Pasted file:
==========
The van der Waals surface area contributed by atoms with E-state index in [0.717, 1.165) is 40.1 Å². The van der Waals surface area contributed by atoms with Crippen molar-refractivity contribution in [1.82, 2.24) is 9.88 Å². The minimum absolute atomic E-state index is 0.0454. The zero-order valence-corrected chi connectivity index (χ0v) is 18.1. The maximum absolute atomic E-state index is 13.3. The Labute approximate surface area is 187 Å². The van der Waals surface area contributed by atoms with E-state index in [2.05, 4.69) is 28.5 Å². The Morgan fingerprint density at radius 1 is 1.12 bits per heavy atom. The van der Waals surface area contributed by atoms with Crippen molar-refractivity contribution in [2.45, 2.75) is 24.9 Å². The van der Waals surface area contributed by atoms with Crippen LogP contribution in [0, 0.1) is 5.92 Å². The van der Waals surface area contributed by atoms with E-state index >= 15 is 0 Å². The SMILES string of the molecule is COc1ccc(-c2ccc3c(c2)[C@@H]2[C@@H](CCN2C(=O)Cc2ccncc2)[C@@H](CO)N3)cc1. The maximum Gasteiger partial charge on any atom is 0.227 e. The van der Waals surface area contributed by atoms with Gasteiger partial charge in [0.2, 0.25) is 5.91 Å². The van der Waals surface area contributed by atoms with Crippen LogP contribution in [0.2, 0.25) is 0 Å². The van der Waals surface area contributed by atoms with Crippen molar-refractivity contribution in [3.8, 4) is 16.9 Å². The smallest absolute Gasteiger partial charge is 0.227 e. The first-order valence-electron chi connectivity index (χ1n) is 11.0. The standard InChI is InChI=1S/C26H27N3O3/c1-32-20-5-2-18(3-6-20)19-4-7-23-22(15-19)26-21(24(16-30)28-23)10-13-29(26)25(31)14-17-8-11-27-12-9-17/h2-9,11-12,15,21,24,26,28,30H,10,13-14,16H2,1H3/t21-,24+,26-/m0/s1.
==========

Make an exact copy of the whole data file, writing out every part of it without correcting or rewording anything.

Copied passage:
The van der Waals surface area contributed by atoms with E-state index in [0.717, 1.165) is 40.1 Å². The van der Waals surface area contributed by atoms with Crippen molar-refractivity contribution in [1.82, 2.24) is 9.88 Å². The minimum absolute atomic E-state index is 0.0454. The zero-order valence-corrected chi connectivity index (χ0v) is 18.1. The maximum absolute atomic E-state index is 13.3. The Labute approximate surface area is 187 Å². The van der Waals surface area contributed by atoms with E-state index in [2.05, 4.69) is 28.5 Å². The Morgan fingerprint density at radius 1 is 1.12 bits per heavy atom. The van der Waals surface area contributed by atoms with Crippen molar-refractivity contribution in [2.45, 2.75) is 24.9 Å². The van der Waals surface area contributed by atoms with Crippen LogP contribution in [0, 0.1) is 5.92 Å². The van der Waals surface area contributed by atoms with E-state index >= 15 is 0 Å². The SMILES string of the molecule is COc1ccc(-c2ccc3c(c2)[C@@H]2[C@@H](CCN2C(=O)Cc2ccncc2)[C@@H](CO)N3)cc1. The maximum Gasteiger partial charge on any atom is 0.227 e. The van der Waals surface area contributed by atoms with Gasteiger partial charge in [0.2, 0.25) is 5.91 Å². The van der Waals surface area contributed by atoms with Crippen LogP contribution in [0.2, 0.25) is 0 Å². The van der Waals surface area contributed by atoms with Crippen molar-refractivity contribution in [3.8, 4) is 16.9 Å². The smallest absolute Gasteiger partial charge is 0.227 e. The first-order valence-electron chi connectivity index (χ1n) is 11.0. The standard InChI is InChI=1S/C26H27N3O3/c1-32-20-5-2-18(3-6-20)19-4-7-23-22(15-19)26-21(24(16-30)28-23)10-13-29(26)25(31)14-17-8-11-27-12-9-17/h2-9,11-12,15,21,24,26,28,30H,10,13-14,16H2,1H3/t21-,24+,26-/m0/s1.